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Intellectual Property

I.     Course Prefix/Number: PAR 227

       Course Name: Intellectual Property

       Credits: 3 (3 lecture; 0 lab)

II.    Prerequisite

PAR 101 and PAR 110, both with minimum grade of C. Recommended: PAR 113 and PAR 210 or consent of program coordinator.

III.   Course (Catalog) Description

Course covers an historical study of the development of intellectual property law in the United States. Content includes the role of the paralegal in preparing applications for patent, copyright, and trademark protections with federal and state governments. Course provides an overview of the role of the paralegal in preparing for litigation involving intellectual property law issues, and reviews ethical issues that arise in the intellectual property arena.

IV.   Learning Objectives

1. demonstrate an understanding of copyrights, patents, protective marks, and trade secrets.
2. show an understanding of the history of intellectual property law in the United States.
3. explain the role of a paralegal in obtaining copyright, patent and protective mark protection.
4. explain the role of a paralegal in litigation involving copyrights, patents, protective marks, and trade secrets.

V.    Academic Integrity

Students and employees at Oakton Community College are required to demonstrate academic integrity and follow Oakton's Code of Academic Conduct. This code prohibits:

• cheating,
• plagiarism (turning in work not written by you, or lacking proper citation),
• falsification and fabrication (lying or distorting the truth),
• helping others to cheat,
• unauthorized changes on official documents,
• pretending to be someone else or having someone else pretend to be you,
• making or accepting bribes, special favors, or threats, and
• any other behavior that violates academic integrity.

There are serious consequences to violations of the academic integrity policy. Oakton's policies and procedures provide students a fair hearing if a complaint is made against you. If you are found to have violated the policy, the minimum penalty is failure on the assignment and, a disciplinary record will be established and kept on file in the office of the Vice President for Student Affairs for a period of 3 years.
Details of the Code of Academic Conduct can be found in the Student Handbook.

VI.   Sequence of Topics

1. Introduction
    A. Historical Review of Intellectual Property in the United States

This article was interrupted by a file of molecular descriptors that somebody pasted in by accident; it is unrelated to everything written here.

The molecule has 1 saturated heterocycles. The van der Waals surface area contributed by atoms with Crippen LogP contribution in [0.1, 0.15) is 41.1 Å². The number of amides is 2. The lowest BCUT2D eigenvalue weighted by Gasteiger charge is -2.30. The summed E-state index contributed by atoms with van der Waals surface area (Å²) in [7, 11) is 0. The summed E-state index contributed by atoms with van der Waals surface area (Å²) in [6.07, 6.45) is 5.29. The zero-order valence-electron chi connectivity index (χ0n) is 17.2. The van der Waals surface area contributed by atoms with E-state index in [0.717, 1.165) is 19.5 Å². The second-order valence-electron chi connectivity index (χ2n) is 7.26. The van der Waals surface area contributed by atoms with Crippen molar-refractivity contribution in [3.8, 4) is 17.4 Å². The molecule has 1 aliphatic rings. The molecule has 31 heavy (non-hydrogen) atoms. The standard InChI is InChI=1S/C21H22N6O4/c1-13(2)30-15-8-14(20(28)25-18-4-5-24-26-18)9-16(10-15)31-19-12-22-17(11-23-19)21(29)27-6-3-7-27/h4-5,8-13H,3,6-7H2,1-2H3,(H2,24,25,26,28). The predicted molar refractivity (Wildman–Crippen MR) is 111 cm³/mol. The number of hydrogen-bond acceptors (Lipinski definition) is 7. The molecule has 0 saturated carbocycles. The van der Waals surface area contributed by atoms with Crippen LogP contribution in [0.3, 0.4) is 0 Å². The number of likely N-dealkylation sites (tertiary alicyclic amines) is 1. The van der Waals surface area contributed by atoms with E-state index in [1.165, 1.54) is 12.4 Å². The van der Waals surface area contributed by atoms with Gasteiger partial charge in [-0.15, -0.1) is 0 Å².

B. Overview of the Function of Intellectual Property
    C. Review of Terms that Pertain to Intellectual Property
2. Copyrights
    A. Purpose of Copyrights
    B. "Fixed in A Durable Medium"
        1) Literary Works
        2) Musical Works
        3) Dramatic Works
        4) Choreographic Works
        5) Pictorial, graphic, and sculptural works    
        6) Films and audiovisual works
        7) Sound recordings
        8) Software
    C. Common Law Copyright Protection
    D. Obtaining Copyright Protection Today
    E. Litigation Involving Copyrights
    F. In the Public Domain
    G. Trademarks
    H. Trade Dress
    I. Service Marks
    J. Certification Marks
    K. Collective Marks
3. Protective Marks
    A. Trade Names
4. Trade Secrets
5. Patents
    A. What is a Trade Secret?
    B. Ownership of Trade Secrets
    C. Protecting Trade Secrets
    D. Litigation Involving Trade Secrets
    E. Defining Patents
        1) Non obvious
        2) Novel
        3) Useful
        4) Tangible expression of an idea
    F. Types of Patents
        1) Design Patents
        2) Utility Patents
        3) Plant Patents
    G. Common Law Patent Protection
    H. Applying for Patent Protection
    I. Litigation Involving Patents
6. International Intellectual Property Protections
7. Ethical Concerns Regarding Intellectual Property

VII.  Methods of Instruction

1.    Lecture
2.    Discussion
Course may be taught as face-to-face, media-based, hybrid or online course.

VIII. Course Practices Required

1. Reading Assignments
2. Writing Assignments

IX.   Instructional Materials

Note: Current textbook information for each course and section is available on Oakton's Schedule of Classes.

X.    Methods of Evaluating Student Progress

1. Midterm and final examinations.
2. Homework assignments.
3. Study problems in intellectual property.
4. Attendance and participation.

XI.   Other Course Information



If you have a documented learning, psychological, or physical disability you may be entitled to reasonable academic accommodations or services. To request accommodations or services, contact the Access and Disability Resource Center at the Des Plaines or Skokie campus. All students are expected to fulfill essential course requirements. The College will not waive any essential skill or requirement of a course or degree program.